Film of the week: Night Moves

Eruptions at the gloaming hour in Kelly Reichardt’s latest tale of alienation and rue: a paranoid tragedy of eco-terrorism.

Adam Nayman

from our September 2013 issue

Here’s how good a filmmaker Kelly Reichardt is. She can pack an entire movie’s worth of meaning into a sliver of onscreen space, and do it so subtly that even attentive viewers might miss the trick.

Driving away from the hydroelectric dam they’ve just partially blown up via a payload of homemade explosives, eco-radicals Josh (Jesse Eisenberg), Dena (Dakota Fanning) and Harmon (Peter Sarsgaard) sit in stony silence, framed in a static three-shot that lets us study their faces for traces of anxiety or triumph. This is arthouse filmmaking 101, the impassive face as the gateway to the tortured soul, etc.

But the real meaning of the image has been pushed all the way to the back of the frame. Their car’s rear window is occluded by a piece of tarp, so that even though the bobbing of their bodies and the gliding momentum of the sound design tells us that they’re on the road, there’s no clear indication of forward progress. As positioned just so by Reichardt and cinematographer Christopher Blauvelt, the characters aren’t just running on empty – they’re also going nowhere fast.

This passage comes almost exactly midway through Night Moves, and it effectively slices the movie into two pieces: the planning and execution of the bombing, and its fallout, which has severe and violent consequences for the group.

When the film debuted last autumn in Toronto and Venice, it was the second half that seemed to rankle even those critics sympathetic to Reichardt’s work. The common complaint was that this congenitally understated director simply wasn’t able to handle the heightened narrative stakes that went along with producing a pure genre exercise – in this case, a thriller containing murderous threats, narrow escapes and even a cat-and-mouse stalking sequence (maybe the most unexpected neo-neorealist detour since the Dardennes put a car chase in L’Enfant).

Yet leaving aside the fact that Reichardt’s films have increasingly come to play with generic conceits – the road-movie-without-a-car set-up of Wendy and Lucy (2008), the western-without-a-cowboy premise of Meek’s Cutoff (2010) – framing the filmmaker’s delicacy as a handicap seems an unfair (and not so subtly gendered) criticism. Reichardt is not a shrinking violet, and in scene after tightly ratcheted scene, her direction proves equal to the late-blooming hothouse atmosphere of the script (which she wrote with her regular co-writer Jonathan Raymond).

In terms of its characters, Night Moves isn’t all that different from Reichardt’s earlier films. Introverted commune-dweller Josh could be a younger, more stringently ideological version of Old Joy’s counterculture warriors, while Dena’s little-girl-lost act resembles Wendy in Wendy and Lucy (the difference being that she seems to have taken a little bit of money with her on her way off the grid). Both of them are unhappy with the status quo and seek to change it, and it’s not as if the film belittles their aspirations: the worst you can say about them at the beginning is that they’re impatient, which might also be a virtue in the face of widespread, rapacious, environmentally ruinous corporate practices.

Reichardt’s sympathies have always been with the dropouts and self-styled rebels, dating all the way back to her fine 1994 debut River of Grass – a wry Floridian riff on Badlands in which the thrill-killers don’t hurt anybody – and she’s been similarly consistent in her depiction of depleted lefty politics. Her movies orbit around characters who seem defeated rather than energised by their core principles.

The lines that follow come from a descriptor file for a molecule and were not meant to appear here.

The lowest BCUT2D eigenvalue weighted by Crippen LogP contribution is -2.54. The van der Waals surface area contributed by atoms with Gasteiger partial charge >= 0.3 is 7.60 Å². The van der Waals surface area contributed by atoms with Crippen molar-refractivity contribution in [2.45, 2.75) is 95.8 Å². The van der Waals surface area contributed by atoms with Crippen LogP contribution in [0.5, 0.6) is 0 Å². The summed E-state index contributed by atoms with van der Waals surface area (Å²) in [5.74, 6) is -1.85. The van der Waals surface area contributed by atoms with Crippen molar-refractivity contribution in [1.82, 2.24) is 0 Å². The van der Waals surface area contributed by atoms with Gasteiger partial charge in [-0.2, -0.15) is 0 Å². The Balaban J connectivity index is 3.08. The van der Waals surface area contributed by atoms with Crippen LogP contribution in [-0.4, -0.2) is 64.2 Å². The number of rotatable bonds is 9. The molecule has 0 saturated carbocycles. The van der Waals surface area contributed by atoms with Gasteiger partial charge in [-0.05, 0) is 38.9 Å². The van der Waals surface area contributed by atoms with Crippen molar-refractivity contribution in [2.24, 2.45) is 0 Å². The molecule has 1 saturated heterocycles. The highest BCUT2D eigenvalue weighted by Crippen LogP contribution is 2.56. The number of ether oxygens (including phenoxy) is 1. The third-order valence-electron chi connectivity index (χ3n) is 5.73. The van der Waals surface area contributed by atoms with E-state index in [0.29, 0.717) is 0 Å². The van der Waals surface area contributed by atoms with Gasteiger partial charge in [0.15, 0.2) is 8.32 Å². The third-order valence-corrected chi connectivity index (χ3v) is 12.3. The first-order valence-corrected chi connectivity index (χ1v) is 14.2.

This is precisely why Josh’s arc, skilfully acted by Eisenberg in a role that’s only superficially cast to type, is so chilling. His act of praxis literally blows up in somebody else’s face, so he becomes an even truer believer in response. This purity of thought is the opposite of enlightenment; it’s the murky darkness of dogma, clouded even further by a helplessly guilty conscience. It’s a case of contents under pressure, and in a movie explicitly structured around an explosion, we’re well attuned to the possibility of something bursting out.

The fraught psychology of a young radical coping with the ultimate meaning of his actions is an unusual and troubling subject. The mutual paranoia and evasive manoeuvres that exist among a band of conspirators trying to avoid detection is a little bit more familiar, however, and neither Dena nor Harmon feels like a fully realised character – a suspicion borne out by how closely Reichardt focuses on Josh in the home stretch.

Still, Fanning and Sarsgaard are both credible (the latter has lately cornered the market in a kind of earnest sleaziness and uses it well here) and it’s probably worth suggesting at this point that Reichardt is one of the best American directors of actors (at least in the non-dialogue-driven division). By now, it’s a given that her films are going to be pensive and subdued – and Night Moves is no exception – and yet time and again the hesitancy and ruefulness seem to belong to the people on screen rather than being forced on them from on high.

The potential pitfalls of telling what is essentially the same story of alienation and exclusion from the mainstream over and over again are mitigated by the narrative and tonal variations that Reichardt has introduced over the years. Night Moves is cruel and paranoid where Old Joy was tender and elegiac, but both movies (and really all her movies) are taking place in the latter’s “falling-tear-shaped universe”, where tragedy seems at once inevitable and entirely self-willed. It’s a contradiction that could drive a person crazy, and in Night Moves – which is finally a very scary film – it absolutely does.

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